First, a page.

Tuberculosis (TB) is one of the major causes of death and disability worldwide. According to the World Health Organization (WHO), 9.6 million people were infected with TB, and 1.4 million died from the disease. (2014 data)
In the Philippines, an estimated 300,000 individuals are infected with TB – 10% are children and infants. According to WHO, 14,000 people died from TB in 2015.
Tuberculosis is an airborne disease that mainly attacks your lungs. It is caused by the Mycobacterium tuberculosis, a large capsule-shaped bacterium. This bacterium is carried by droplets from coughs or sneezes of an infected person. Once inhaled, the bacteria-carrying droplets latch on your lungs. From there, the bacteria will either stay in latent form or develop into an active TB disease.
According to Dr. Jennifer Sison San-Luis, pulmonologist at ManilaMed, it is possible that the bacteria can spread to other parts of your body.
“Aside from the lungs, TB can also affect the brain, mga kulani, bituka, tiyan, at saka mga urinary tract gaya ng sa bato ng urinary bladder,” Dr. San-Luis said.
(Aside from the lungs, TB can also affect the brain, the swollen lymph nodes, the intestines, the stomach, and the urinary tract [organs] like the urinary bladder.)
The bacteria causes bleeding or pockets of pus in the affected area. Without treatment, this may result in death.
Most of those infected with tuberculosis do not become ill. People who have a strong immune system will have latent TB Infection, which doesn’t show any symptom. The bacteria, too weak to multiply, will stay in the body in a “sleeping” state. If for some reason, the person’s immunity is compromised, the bacteria will activate and spread, becoming a full-blown TB disease.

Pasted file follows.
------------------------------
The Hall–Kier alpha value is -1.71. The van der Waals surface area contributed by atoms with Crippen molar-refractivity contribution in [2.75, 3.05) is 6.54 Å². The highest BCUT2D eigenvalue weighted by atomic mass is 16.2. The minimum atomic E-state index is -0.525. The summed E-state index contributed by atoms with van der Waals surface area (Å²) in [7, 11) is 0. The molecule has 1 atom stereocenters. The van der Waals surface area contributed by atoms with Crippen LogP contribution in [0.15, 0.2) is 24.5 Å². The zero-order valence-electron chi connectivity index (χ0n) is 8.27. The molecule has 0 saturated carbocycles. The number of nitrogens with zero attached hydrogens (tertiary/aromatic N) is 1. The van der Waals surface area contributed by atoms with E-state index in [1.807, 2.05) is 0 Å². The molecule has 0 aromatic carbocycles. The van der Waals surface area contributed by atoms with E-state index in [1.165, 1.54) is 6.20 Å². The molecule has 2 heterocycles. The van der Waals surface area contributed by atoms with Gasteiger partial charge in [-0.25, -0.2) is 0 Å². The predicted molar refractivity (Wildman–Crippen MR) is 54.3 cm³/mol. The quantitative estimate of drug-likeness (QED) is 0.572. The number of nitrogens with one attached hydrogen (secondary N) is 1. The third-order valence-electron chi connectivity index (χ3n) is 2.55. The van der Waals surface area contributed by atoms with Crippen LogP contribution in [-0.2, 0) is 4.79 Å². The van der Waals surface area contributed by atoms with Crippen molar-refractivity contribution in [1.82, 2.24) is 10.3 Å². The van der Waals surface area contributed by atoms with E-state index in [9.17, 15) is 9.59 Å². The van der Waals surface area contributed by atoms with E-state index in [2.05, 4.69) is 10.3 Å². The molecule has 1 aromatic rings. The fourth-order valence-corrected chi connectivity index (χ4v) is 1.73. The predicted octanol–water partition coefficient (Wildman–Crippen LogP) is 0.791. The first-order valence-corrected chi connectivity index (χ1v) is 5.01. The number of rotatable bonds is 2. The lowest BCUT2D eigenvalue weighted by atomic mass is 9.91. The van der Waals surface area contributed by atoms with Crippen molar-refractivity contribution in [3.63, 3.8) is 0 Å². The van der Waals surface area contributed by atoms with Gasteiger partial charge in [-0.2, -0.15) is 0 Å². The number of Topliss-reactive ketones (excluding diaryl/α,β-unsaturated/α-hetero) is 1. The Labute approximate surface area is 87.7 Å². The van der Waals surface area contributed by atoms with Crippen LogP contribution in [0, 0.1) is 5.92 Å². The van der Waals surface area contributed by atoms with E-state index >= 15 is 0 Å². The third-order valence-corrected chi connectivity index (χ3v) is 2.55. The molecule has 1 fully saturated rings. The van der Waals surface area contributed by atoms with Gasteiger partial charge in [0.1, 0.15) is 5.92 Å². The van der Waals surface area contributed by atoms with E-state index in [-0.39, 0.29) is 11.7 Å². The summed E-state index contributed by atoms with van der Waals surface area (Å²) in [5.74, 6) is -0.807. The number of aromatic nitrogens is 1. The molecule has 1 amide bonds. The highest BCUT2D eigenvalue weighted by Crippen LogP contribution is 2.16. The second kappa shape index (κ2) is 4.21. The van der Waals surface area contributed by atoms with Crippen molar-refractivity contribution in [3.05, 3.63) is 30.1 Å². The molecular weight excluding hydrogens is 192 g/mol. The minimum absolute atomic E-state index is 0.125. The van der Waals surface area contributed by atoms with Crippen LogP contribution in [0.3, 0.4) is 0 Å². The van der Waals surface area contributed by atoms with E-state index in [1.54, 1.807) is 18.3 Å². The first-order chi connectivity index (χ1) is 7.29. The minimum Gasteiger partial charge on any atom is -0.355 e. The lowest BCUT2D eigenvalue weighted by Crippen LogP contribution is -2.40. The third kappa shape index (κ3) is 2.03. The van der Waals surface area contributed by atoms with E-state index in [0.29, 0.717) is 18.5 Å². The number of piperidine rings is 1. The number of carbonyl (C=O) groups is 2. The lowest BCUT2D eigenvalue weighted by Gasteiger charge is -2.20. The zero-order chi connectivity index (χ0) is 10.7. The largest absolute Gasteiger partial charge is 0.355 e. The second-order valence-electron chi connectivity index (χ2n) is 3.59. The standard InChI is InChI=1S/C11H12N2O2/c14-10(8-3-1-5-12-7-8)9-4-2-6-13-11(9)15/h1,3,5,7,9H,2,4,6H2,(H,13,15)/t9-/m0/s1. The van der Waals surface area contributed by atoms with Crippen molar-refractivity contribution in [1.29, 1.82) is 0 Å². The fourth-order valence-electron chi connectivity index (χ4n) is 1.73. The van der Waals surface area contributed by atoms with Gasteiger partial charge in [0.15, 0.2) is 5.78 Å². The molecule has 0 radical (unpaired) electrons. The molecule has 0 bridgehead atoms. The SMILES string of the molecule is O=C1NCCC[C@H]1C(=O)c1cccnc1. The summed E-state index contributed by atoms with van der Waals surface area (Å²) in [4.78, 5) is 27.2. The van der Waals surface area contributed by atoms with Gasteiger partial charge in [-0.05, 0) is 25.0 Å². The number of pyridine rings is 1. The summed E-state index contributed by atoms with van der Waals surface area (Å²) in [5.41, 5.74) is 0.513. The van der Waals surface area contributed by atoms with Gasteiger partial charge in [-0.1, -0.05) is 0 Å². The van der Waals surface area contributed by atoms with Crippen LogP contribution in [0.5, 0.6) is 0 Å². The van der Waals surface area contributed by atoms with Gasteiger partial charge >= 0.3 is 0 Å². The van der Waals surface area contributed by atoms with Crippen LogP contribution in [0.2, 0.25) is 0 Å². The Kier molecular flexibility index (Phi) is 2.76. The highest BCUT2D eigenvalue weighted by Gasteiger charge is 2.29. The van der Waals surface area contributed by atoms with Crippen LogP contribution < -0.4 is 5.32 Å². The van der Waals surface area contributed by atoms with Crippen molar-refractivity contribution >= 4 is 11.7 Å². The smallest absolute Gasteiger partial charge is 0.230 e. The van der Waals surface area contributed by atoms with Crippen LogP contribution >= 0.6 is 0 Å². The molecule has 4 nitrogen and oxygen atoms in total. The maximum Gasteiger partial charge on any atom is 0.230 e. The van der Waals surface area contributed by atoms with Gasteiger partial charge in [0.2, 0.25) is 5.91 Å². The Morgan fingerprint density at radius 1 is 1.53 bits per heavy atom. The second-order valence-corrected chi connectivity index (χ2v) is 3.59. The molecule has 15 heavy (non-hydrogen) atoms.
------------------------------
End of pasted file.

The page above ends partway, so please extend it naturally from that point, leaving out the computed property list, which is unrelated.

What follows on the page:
The signs and symptoms of active TB depend on how much the disease has spread. The common symptoms for active TB are chronic coughs, fever, and weight loss.
Only 10 percent of people with latent TB develop the disease. (McMurray, 1995). These include the malnourished, the poor, and the elderly. Those with serious diseases, like HIV-AIDS, may develop TB as well.
In any case, it is important to have your lungs checked from time to time. Since there’s no way of detecting the dormant form of TB, it’s a good idea to get yourself vaccinated.
“Wag matakot, kasi nagagamot yung TB. Wag mahiyang magpakonsulta sa mga espesiyalista,” Dr. San-Luis advised.
(Don’t be afraid, because TB is curable. Don’t be shy; consult your doctor or specialist.)
Dr. San-Luis discussed TB during the ManilaMed Health Line episode titled “Facts and Trivia about Tuberculosis,” aired last March 14, 2017. To know more about the disease, watch the episode here.
Visit any pulmonologist of ManilaMed and call ManilaMed’s Respiratory Therapy Department at 523-8131 loc. 2202 and check out manilamed.com.ph for more details.